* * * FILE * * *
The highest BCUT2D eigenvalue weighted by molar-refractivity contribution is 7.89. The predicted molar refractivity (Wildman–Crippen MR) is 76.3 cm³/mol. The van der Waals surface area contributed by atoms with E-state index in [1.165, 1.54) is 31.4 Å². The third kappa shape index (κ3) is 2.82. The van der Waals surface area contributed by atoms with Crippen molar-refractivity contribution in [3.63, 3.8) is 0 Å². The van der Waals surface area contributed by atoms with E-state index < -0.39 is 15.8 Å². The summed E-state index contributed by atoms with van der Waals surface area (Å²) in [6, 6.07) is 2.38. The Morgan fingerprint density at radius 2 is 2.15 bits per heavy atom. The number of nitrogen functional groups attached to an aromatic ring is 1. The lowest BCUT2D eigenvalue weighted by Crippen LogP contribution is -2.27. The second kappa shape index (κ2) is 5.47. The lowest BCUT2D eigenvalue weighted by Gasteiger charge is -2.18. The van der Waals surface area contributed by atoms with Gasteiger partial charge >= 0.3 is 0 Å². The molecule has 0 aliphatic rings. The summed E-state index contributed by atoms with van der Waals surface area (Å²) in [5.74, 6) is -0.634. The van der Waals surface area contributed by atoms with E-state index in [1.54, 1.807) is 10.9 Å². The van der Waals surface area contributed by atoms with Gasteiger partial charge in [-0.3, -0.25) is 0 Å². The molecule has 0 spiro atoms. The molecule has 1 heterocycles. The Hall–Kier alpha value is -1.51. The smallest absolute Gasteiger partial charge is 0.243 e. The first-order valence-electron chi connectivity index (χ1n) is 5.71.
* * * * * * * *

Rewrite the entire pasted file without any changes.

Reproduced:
The highest BCUT2D eigenvalue weighted by molar-refractivity contribution is 7.89. The predicted molar refractivity (Wildman–Crippen MR) is 76.3 cm³/mol. The van der Waals surface area contributed by atoms with E-state index in [1.165, 1.54) is 31.4 Å². The third kappa shape index (κ3) is 2.82. The van der Waals surface area contributed by atoms with Crippen molar-refractivity contribution in [3.63, 3.8) is 0 Å². The van der Waals surface area contributed by atoms with E-state index < -0.39 is 15.8 Å². The summed E-state index contributed by atoms with van der Waals surface area (Å²) in [6, 6.07) is 2.38. The Morgan fingerprint density at radius 2 is 2.15 bits per heavy atom. The number of nitrogen functional groups attached to an aromatic ring is 1. The lowest BCUT2D eigenvalue weighted by Crippen LogP contribution is -2.27. The second kappa shape index (κ2) is 5.47. The lowest BCUT2D eigenvalue weighted by Gasteiger charge is -2.18. The van der Waals surface area contributed by atoms with Gasteiger partial charge >= 0.3 is 0 Å². The molecule has 0 aliphatic rings. The summed E-state index contributed by atoms with van der Waals surface area (Å²) in [5.74, 6) is -0.634. The van der Waals surface area contributed by atoms with E-state index in [1.54, 1.807) is 10.9 Å². The van der Waals surface area contributed by atoms with Gasteiger partial charge in [-0.3, -0.25) is 0 Å². The molecule has 0 spiro atoms. The molecule has 1 heterocycles. The Hall–Kier alpha value is -1.51. The smallest absolute Gasteiger partial charge is 0.243 e. The first-order valence-electron chi connectivity index (χ1n) is 5.71.